If you missed this set of essays, Is Facebook a Fad? Will Our Children Tweet?, published in the June 19, 2012, New York Times, take some time to read these short pieces on social media and contemporary life.
As a part of a regular Times’ feature, Room for Debate opinion, readers can learn what six knowledgeable media commentators think about the always evolving digital world.
For instance, MIT Professor Sherry Turkle describes the tendency of social media users to “hide” from one another, substituting quick text nuggets for what used to be face-to-face interaction. Morra Aarons Mele, a digital manager and founder of Women Online, acknowledges the communication downsides, but says that social media and the digital professional work it has created make the world more egalitarian. Continue reading “Looking into Our Kids’ Futures: Will Social Media Be There?”
For extra insight into the cell phone behavior of your preteen or teenager, take a few minutes to read these 2008 survey results from Harris Interactive, conducted with 2,098 teenagers in the United States. The survey was paid for by CTIA: The Wireless Association, an industry group. The results appear to be as timely today as they were two years ago. The Marketing Charts website depicts the results with emphasis points. Another cell phone and teen research survey, Teens, Cell Phones, and Texting, conducted more recently and published in April 2010 by the Pew Internet and American Life Project, an organization independent of industry interests.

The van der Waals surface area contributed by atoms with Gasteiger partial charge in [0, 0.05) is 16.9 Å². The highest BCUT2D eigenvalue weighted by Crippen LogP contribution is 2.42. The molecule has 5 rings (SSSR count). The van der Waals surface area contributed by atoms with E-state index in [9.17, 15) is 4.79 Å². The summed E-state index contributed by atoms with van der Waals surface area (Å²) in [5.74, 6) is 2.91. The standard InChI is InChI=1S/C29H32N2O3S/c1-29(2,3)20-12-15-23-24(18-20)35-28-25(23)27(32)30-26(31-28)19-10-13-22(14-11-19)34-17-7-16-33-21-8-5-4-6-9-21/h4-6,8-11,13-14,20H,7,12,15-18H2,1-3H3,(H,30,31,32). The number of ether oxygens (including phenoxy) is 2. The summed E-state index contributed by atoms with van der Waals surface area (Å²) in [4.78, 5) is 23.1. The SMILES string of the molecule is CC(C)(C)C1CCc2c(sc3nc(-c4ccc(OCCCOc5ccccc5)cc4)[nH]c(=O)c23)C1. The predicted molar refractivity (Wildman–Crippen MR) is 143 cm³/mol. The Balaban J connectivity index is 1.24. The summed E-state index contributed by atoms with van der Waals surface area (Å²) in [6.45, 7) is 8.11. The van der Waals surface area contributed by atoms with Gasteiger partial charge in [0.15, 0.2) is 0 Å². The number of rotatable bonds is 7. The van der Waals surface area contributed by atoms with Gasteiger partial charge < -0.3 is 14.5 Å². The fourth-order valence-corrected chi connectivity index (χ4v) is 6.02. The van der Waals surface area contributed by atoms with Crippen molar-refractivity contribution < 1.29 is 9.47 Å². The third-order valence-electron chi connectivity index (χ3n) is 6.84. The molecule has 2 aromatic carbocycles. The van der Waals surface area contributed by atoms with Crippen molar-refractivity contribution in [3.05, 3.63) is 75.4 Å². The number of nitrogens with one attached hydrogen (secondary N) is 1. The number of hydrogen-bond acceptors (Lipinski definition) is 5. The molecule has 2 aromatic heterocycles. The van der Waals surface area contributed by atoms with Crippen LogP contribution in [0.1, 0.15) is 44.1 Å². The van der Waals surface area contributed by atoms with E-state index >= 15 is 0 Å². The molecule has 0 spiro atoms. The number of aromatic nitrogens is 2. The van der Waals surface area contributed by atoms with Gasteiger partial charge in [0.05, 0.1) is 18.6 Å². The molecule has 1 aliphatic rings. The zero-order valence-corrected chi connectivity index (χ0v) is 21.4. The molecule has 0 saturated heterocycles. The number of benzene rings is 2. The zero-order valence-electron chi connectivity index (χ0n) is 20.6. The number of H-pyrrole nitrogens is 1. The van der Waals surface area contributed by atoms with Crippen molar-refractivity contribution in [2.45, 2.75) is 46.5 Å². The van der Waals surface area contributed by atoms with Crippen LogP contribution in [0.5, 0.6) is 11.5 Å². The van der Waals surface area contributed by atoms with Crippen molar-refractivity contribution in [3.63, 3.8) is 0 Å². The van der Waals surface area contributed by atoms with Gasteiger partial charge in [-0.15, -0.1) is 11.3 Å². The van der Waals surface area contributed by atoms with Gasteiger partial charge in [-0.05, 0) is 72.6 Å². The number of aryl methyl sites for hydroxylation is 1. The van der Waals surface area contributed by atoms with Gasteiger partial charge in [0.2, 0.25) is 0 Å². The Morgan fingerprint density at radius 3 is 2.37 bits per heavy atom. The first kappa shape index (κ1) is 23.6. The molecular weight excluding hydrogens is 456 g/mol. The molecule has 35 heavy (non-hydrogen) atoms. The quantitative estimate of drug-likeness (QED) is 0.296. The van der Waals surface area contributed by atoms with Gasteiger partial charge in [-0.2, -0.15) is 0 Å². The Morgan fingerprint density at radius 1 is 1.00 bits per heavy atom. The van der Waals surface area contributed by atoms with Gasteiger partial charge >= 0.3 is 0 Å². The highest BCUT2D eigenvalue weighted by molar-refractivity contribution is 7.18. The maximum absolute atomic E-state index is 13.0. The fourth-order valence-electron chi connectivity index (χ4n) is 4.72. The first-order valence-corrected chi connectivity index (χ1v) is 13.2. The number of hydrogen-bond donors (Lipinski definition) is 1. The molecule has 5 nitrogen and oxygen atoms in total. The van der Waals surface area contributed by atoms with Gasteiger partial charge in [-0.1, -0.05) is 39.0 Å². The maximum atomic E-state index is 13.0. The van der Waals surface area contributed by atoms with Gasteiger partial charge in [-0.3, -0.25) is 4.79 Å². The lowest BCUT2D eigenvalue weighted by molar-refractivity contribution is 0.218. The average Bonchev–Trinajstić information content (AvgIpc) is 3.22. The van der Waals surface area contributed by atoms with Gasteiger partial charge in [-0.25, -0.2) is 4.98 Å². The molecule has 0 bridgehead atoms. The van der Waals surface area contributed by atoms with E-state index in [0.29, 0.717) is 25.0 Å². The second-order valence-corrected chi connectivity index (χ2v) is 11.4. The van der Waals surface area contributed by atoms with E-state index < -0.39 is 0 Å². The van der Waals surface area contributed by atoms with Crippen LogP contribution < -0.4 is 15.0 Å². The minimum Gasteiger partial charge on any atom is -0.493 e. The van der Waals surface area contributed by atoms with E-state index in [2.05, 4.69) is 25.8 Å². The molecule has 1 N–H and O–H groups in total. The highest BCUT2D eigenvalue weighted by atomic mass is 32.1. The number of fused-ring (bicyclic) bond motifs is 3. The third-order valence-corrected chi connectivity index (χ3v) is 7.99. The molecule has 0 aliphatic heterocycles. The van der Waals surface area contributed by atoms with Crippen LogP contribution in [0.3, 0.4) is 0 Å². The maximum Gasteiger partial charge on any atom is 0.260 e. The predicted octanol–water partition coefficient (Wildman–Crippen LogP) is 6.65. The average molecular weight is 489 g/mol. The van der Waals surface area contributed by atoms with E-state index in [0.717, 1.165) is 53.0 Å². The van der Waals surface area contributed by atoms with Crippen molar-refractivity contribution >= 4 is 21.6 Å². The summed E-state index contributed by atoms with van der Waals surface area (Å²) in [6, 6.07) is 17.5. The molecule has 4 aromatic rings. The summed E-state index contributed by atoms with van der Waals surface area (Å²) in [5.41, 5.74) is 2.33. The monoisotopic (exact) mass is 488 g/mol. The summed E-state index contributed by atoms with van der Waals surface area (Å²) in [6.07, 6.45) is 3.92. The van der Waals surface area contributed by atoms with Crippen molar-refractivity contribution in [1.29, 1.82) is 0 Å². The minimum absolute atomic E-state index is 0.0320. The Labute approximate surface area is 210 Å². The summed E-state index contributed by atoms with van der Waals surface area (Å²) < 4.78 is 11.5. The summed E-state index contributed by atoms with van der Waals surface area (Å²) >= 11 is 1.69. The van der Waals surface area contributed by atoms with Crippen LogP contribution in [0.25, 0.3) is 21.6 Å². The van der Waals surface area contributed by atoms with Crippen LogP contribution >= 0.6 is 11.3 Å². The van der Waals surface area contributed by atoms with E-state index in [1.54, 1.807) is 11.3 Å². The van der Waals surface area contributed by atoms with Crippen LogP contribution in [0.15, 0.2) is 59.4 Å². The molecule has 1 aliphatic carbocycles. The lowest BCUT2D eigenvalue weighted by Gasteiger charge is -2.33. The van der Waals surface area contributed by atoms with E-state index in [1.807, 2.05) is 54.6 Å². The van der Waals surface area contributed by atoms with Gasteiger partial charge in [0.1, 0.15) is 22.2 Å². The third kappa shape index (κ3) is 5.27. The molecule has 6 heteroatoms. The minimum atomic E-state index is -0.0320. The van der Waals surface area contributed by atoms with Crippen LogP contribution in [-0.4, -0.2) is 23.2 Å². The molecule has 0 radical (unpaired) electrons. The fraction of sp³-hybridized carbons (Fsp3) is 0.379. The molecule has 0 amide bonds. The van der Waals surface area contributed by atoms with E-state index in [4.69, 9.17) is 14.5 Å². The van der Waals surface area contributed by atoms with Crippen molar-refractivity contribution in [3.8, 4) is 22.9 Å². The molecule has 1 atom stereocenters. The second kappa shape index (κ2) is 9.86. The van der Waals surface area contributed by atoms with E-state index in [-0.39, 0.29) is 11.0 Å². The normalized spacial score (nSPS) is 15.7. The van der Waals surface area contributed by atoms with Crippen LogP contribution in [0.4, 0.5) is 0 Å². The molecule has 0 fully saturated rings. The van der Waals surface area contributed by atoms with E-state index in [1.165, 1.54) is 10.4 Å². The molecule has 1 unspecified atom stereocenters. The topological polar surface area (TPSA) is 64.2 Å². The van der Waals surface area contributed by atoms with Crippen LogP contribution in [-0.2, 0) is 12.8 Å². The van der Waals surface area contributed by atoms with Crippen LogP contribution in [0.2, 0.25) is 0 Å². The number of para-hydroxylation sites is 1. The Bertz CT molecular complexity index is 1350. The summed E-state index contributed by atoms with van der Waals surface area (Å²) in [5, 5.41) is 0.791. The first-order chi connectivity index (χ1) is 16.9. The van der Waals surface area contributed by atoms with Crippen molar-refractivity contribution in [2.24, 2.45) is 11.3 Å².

The survey results make it clear to all of us — parents and teachers — that mobile phones and smart phones continue to be influential in the world of pre-adolescents and teens and will probably become even more so in the future. These mini-gadgets are permanently anchored in their social lives — and in ours.
A few data highlights from the Harris survey are below. Check the websites for the bigger picture.
Harris Interactive Survey Highlights Include
Continue reading “Back-to-School Digital Reading Assignment, #3: Teen Cell Phones”
Today’s Digital Parent Reading Assignment is an article, Rumors, Cyberbullying and Anonymity, appearing in a July 22, 2010, column by New York Times technology writer David Pogue. The article is his interview with Harvard Law Professor John Palfrey, one of the directors of the Berkman Center for Internet and Society. In question and answer format, the interview ranges over some of the significant and critical technology issues that concern parents: rumors, cyberbullying, digital literacy (knowing what is credible), the opportunity to for anonymity, and the online social lives of pre-adolescents and teens. Professor Palfrey is a co-author of Born Digital: Understanding the First Generation of Digital Natives (Amazon, Borders, Barnes and Noble, Powell’s). When he describes the way digital natives (our children) behave, Dr. Palfrey comments that he studies “… how young people use technology, how they relate to one another. And one of the big things is they’ve moved their social lives, by and large, online.”